By Betty Carpick
On Tuesday, October 18, 2016, EarthCare and the United Way of Thunder Bay partnered on a free public event, Strong Community at the Italian Cultural Centre. Community members, City of Thunder Bay councillors, and event sponsors and supporters enjoyed an evening of food, live music, a silent auction, draws, anchored by a keynote presentation by civil engineer, urban planner, and author, Charles Marohn.
Marohn grew up on a small farm outside of Brainerd, Minnesota and for many years worked designing infrastructure systems such as roads, pipes, storm drains following state and national codes intended to improve and grow towns and cities. As he now says, “I built sprawl.”
Marohn realized that some of the solutions that were supposed to create capacity for communities to grow and thrive were in fact, financially unsustainable and not in the best interests of residents and the community. Increasingly seeing the suburbs as a financial growth Ponzi scheme facilitated by local governments, he quit his job with the intention of helping shift the illusion of progress that the suburbs and municipal development promised.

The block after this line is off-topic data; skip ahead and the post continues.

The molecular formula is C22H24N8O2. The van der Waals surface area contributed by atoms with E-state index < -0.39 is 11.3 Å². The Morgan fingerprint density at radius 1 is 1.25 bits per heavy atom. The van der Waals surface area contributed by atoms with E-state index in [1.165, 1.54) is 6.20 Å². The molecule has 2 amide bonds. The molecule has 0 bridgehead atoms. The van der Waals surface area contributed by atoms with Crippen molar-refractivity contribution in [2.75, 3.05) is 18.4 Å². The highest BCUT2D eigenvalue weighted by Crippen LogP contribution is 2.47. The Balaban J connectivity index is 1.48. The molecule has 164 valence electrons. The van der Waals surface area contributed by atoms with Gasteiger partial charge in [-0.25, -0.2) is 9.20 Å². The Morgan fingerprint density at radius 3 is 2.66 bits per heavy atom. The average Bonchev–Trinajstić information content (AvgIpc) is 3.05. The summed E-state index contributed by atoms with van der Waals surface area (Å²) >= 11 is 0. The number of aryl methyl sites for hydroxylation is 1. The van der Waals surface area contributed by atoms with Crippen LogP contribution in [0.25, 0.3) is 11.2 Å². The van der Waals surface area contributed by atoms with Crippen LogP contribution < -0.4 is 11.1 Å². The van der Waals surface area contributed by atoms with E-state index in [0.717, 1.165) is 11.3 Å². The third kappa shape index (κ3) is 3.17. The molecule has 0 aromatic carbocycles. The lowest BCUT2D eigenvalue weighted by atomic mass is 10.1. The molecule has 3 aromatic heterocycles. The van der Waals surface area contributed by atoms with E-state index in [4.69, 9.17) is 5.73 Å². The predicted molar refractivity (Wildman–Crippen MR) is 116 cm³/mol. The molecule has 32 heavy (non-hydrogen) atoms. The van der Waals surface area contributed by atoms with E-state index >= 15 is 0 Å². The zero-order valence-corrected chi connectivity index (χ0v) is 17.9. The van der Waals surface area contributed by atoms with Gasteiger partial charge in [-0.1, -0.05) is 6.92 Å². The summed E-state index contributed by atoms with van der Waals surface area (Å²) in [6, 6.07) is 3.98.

In 2009, Marohn and some colleagues from the planning community sector started a website, Strong Towns to further raise questions about the American approach to land use and the financial impracticalities that sprawl encourages. Strong Towns soon became a non-profit that advocates for development that allows neighbourhoods, towns, and cities to grow financially strong and resilient. It publishes daily articles by dozens of contributors, shares weekly podcasts, hosts an agile online discussion forum, and hosts events across America.
As the founder and president of Strong Towns, Marohn’s keynote address focused on the unsustainability of the financial structure of the current model of risk adverse and orderly community development. Shifting demographics, social trends, environmental factors, and the cost of long-term municipal maintenance are key parts of the equation for reshaping existing bureaucracies.
Marohn urged the Thunder Bay audience to experience our community at 4 km/hour, not 40 km/hour. To walk or bike to really see where the gaps are. To see how the poor neighbourhoods are supplementing the wealthy neighbourhoods. To really appreciate how nature sustains us.
“The main determinant of future prosperity for cities will be the ability of local leaders to transform their community.” he said, “Projects and initiatives that start outside of traditional governmental systems, involve little risk of public funds yet have the potential to create significant improvement.”
This call to action means overcoming the mindset that believes that change isn’t possible. Whether you’re a concerned citizen or an activist, you can help drive meaningful change and move Thunder Bay onto a different path. Let us begin by each asking ourselves, “What incremental steps and small investments can I make today to help make Thunder Bay a strong community?”